Sunday, January 31, 2010

Two Kinds of Book Readers

To get to the heart of Kindle - iPad issue we need to understand that there are two kinds of books. One kind of book is what I will call "page turners". You start reading the book at page 1 and read sequentially turning the pages until you get to the end. The other type of book I will call "reference". You start reading the book by going to the index or the page of contents, finding the topic you are interested in and proceeding from there. Books such as dictionaries and encyclopedias are organized as indexes to make look up easier.

Of course, nothing is ever completely black and white. There are plenty of books that fall between the two poles of page turners and reference books. For example, a book of poems may be organized to be read as a page turner, however it will also contain an index of poems and perhaps an index of first lines. Many technical books are written as both a page turner and a reference. Perhaps on first encounter you read it cover to cover and then use it as a reference book. The way we read magazines and newspapers is more like a reference book than a page turner. In a magazine we look at the index to find the article we want to read, or flip through the pages to find something eye catching. Scanning a newspaper is a similar act.

The point of all this is that the Kindle book reader is a device that is optimized for reading page turners. Navigation is difficult. While the Kindle in theory can be used to read newspapers and magazines, it has not been very successful in this application. The iPad on the other hand has all the touch based navigation mechanisms and also the advantages of the web like hypertext and search engines.

In summary the Kindle is a gadget for reading a specific type of book and nothing else. As such is is effective and well received by dedicated readers of page turner books, a small but devoted audience. The Kindle is limited by its niche. The iPad is a much more general device that does book reading as one of its many functions. Better navigation and the display means that it can be used to consume all media types, and it is particularly good for navigation heavy media such as newspapers and magazines and reference material.

Thursday, January 28, 2010

iPad Excitement

After weeks of excitement, build up suspense and leaks, Apple finally got around to announcing their large form iPod Touch, called the iPad. Already it is being decried all over the internet for its many deficiencies. In summary, the complaints come from a bunch of geeks who say that the iPad is too deficient and locked down to be the kind of computer system that they can play with, and anyway they already have enough computer systems, so why do they need another one. The simple answer to these complaints is that nobody is forcing them to buy an iPad.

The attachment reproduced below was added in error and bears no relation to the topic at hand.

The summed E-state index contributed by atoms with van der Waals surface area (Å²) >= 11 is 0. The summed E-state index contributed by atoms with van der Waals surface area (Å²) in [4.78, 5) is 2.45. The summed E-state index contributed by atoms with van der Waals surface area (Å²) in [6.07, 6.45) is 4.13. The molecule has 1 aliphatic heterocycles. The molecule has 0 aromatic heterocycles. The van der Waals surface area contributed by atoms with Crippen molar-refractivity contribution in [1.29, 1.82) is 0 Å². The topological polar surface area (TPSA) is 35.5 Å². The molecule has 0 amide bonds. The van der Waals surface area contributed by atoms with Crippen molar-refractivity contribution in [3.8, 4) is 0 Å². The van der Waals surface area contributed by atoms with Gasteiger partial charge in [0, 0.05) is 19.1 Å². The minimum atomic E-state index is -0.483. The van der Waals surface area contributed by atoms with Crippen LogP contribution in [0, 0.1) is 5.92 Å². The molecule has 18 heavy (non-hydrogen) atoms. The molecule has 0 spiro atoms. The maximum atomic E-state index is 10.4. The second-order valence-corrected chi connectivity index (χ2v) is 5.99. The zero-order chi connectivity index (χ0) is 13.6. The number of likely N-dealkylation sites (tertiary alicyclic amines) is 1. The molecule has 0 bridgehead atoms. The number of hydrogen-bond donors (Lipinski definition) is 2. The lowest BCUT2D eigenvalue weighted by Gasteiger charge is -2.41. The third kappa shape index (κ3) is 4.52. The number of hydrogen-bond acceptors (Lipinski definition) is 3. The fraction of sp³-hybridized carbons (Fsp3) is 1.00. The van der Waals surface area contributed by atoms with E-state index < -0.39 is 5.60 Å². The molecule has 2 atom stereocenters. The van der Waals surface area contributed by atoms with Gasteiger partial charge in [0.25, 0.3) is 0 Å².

I see the iPad as a lifestyle device. It is the thing I have in my living room so that while watching a movie, I can look it up on IMDB, perhaps to find out who is that familiar looking actor in a cameo role. In the kitchen I can use the iPad to look up a recipe, and in the breakfast nook to skim the morning newspaper headlines over a cup of coffee. Last thing at night, I can use the iPad to read blogs, news magazines or a few pages from a book before going to sleep.

In my opinion, the most interesting thing about the iPad is that Apple is playing to their strength as a systems integrator. The iPad has lightning performance and good battery life because Apple has developed their own processor chip in tune with the software that runs on it. Admittedly the software comes with plenty of restrictions like a lack of multi-tasking. However, as is often the case with Apple, the end result is "less is more".

Wednesday, January 13, 2010

3D - Not

We are hearing big things about 3D. The movie Avatar was recently released in two different 3D systems, and at the CES trade show, several television makers announced that they will have 3D TVs available later this year. Optimism abounds. Someone in the panel for the This Week in Tech episode broadcast from the CES show in Las Vegas said they managed to watch a 3D demo for several minutes before they got a headache.

The real problem is that we have been here before. Every few years there is a new 3D system that is going to change the world of visual media. 3D still pictures are 100 years old. The first 3D movies were released in the 1950's. I saw "Flesh for Frankenstein" in 3D more than 30 years ago. Since then we have had 3 or 4 more 3D hype cycles. The result has always been the same, a lot of huff and puff with no lasting result. I see no reason why 3D should fare any better this time than it has on all the previous occasions.